Professor Chang Hsin-kang, former President of City University of Hong Kong (CityU), reviewed the birth and growth of Islam at a talk on 23 January. The title of his speech was “The Enterprise of a Camel-Carried Tradesman: Birth and Growth of Islam.”
Professor Chang began his talk by discussing the classical era when four great empires reigned, including the Roman Empire in Europe and the Han Empire in China. In the 4th and 5th centuries, the nomadic peoples of northern Eurasia started to move south, then in the 7th century the Christian Byzantine Empire battled with the Zoroastrian Sassanid Persian Empire for hegemony. Between the two was the Arabian peninsula, where people belonged to various tribes and believed in polytheism, worshipping various idols.
Mecca, a city on the western part of the peninsula, rose as an east-west transportation hub and trading centre. Afterwards, Muhammad (570–632), a local businessman, claimed to have received a revelation from Allah through the Archangel Gabriel. This led to his founding of Islam, a religion that believes in only one God and rejected any form of idol worship. He began to preach, but then came the persecution. Muhammad had to flee Mecca and emigrated to Medina with his followers in the year 622. There, they later established a theocratic Islamic state.
In the next century, by virtue of its control over vital trade routes connecting Europe, Asia and Africa, the Muslim world expanded rapidly, spreading to vast regions across the Arabian Peninsula, west Asia, north Africa, and central Asia, areas that soon became Islamised, parts of which even Arabicized.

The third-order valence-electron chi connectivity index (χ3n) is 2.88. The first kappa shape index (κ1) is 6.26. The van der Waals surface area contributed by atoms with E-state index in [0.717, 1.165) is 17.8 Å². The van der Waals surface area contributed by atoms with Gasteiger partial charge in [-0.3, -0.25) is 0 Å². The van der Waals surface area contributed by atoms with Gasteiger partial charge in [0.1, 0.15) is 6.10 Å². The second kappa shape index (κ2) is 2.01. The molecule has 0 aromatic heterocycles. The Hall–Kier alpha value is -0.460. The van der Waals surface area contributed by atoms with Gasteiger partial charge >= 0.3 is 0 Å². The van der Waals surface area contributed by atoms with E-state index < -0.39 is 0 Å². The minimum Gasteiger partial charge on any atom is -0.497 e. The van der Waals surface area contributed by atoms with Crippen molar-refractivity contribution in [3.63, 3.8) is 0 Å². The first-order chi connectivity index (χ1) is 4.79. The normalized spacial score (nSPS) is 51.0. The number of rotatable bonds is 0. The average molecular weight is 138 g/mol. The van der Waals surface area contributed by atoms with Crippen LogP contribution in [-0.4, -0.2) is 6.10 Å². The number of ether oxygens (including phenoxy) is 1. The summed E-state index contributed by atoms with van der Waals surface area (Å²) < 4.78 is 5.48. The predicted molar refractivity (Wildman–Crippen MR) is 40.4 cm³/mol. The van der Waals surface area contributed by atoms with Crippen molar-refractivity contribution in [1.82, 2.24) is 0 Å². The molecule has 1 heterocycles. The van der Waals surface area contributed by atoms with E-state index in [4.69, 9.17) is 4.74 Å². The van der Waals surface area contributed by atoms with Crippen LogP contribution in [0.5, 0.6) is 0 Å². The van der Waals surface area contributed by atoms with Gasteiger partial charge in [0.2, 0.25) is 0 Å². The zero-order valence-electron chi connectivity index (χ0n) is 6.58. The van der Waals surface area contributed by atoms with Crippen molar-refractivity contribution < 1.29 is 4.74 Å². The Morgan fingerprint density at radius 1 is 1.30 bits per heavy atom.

In medieval times, the Islamic civilisation boasted one of the best in the world, making brilliant achievements in astronomy, mathematics, physics, chemistry, medicine, pharmacology, geography, philosophy, history studies, literature, art, music and architecture, all of which have made great contributions to the growth of global civilisations.
In his talk, Professor Chang also explained the origins of the sectarian division between Sunnis and Shiites, the two main sub-groups within Islam, along with some historical milestones such as the Crusades of medieval Europe, and the Mongolian military expeditions into west Asia and east Europe in the thirteenth century.
By showing some slides made from the photos he had taken himself in travels to many Islamic historic sites, Professor Chang added spice to his lecture.
The lecture was hosted by the Department of Chinese, Translation and Linguistics (CTL） of CityU. In his introductory remarks, Chair Professor Zhang Longxi of CTL praised Professor Chang for his width and depth of knowledge, including that of Islam, in addition to his specialised field, namely biomedical engineering.
When winding up his lecture, Professor Chang said he knew little about Islam during his school years. He began to be interested in the Islamic culture in the early 1980s; since his retirement in 2007, his studies and lectures have focused on the history of exchanges between various cultures. He went on to point out that one should have at least some knowledge of the origin and evolution of Islam, whether for the sake of appreciating the beauty and diversity of world civilisations, grasping the current international affairs, or understanding the spiritual pursuits of mankind.